Originally posted on TechCrunch:
Editor’s note: Dan Friedman is the co-founder of Thinkful.
Three years ago this week, Sebastian Thrun recorded his Stanford class on Artificial Intelligence, released it online to a staggering 180,000 students, and started a “revolution in higher education.” Soon after, Coursera, Udacity and others promised free access to valuable content, supposedly delivering a disruptive solution that would solve massive student debt and a struggling economy. Since then, over 8 million students have enrolled in their courses.
This year, that revolution fizzled. Only half of those who signed up watched even one lecture, and only 4 percent stayed long enough to complete a course. Further, the audience for MOOCs already had college degrees so the promise of disrupting higher education failed to materialize. The MOOC providers argue that completion of free courses is the wrong measure of success, but even a controlled experiment run by…
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Apple’s CDN Now Live: Has Paid Deals With ISPs, Massive Capacity In Place – Dan Rayburn – StreamingMediaBlog.com
Since last year, Apple’s been hard at work building out their own CDN and now those efforts are paying off. Recently, Apple’s CDN has gone live in the U.S. and Europe and the company is now delivering some of their own content, directly to consumers. In addition, Apple has interconnect deals in place with multiple ISPs, including Comcast and others, and has paid to get direct access to their networks.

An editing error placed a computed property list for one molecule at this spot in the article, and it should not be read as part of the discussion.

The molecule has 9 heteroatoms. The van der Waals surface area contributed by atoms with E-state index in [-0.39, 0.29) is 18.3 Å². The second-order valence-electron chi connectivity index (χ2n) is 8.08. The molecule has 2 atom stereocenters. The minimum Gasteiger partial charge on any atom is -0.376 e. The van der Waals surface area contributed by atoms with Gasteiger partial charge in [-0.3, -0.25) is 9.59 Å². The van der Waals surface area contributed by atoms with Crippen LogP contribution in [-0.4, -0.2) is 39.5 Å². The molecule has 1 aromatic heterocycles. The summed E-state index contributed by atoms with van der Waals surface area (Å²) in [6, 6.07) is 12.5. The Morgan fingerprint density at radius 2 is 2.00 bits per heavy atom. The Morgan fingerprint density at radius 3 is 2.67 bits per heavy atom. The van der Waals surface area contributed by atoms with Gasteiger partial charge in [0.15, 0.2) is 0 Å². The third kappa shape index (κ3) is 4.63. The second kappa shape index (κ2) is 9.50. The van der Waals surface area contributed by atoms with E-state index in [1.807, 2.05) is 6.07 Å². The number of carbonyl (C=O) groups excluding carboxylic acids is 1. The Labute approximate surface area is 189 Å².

Given some of my experiences attempting to watch the Live Stream from Apple’s combined iPhone, Watch event, I wanted to address CDN. Content Distribution Networks are designed to speed the flow of many types of files from Data Centers or Video head ends for Live Events. So I note, I started this article back on August 1st when this original announcement went out. And now it’s doubly poignant as the video stream difficulties at the start of the show (1PM EDT) kind of ruined it for me and for a few others. They lost me in that scant few first 10 minutes and they never recovered. I did connect later but that was after the Apple Watch presentation was half done. Oh well, you get what you pay for. I paid nothing for the Live Event stream from Apple and got nothing in return.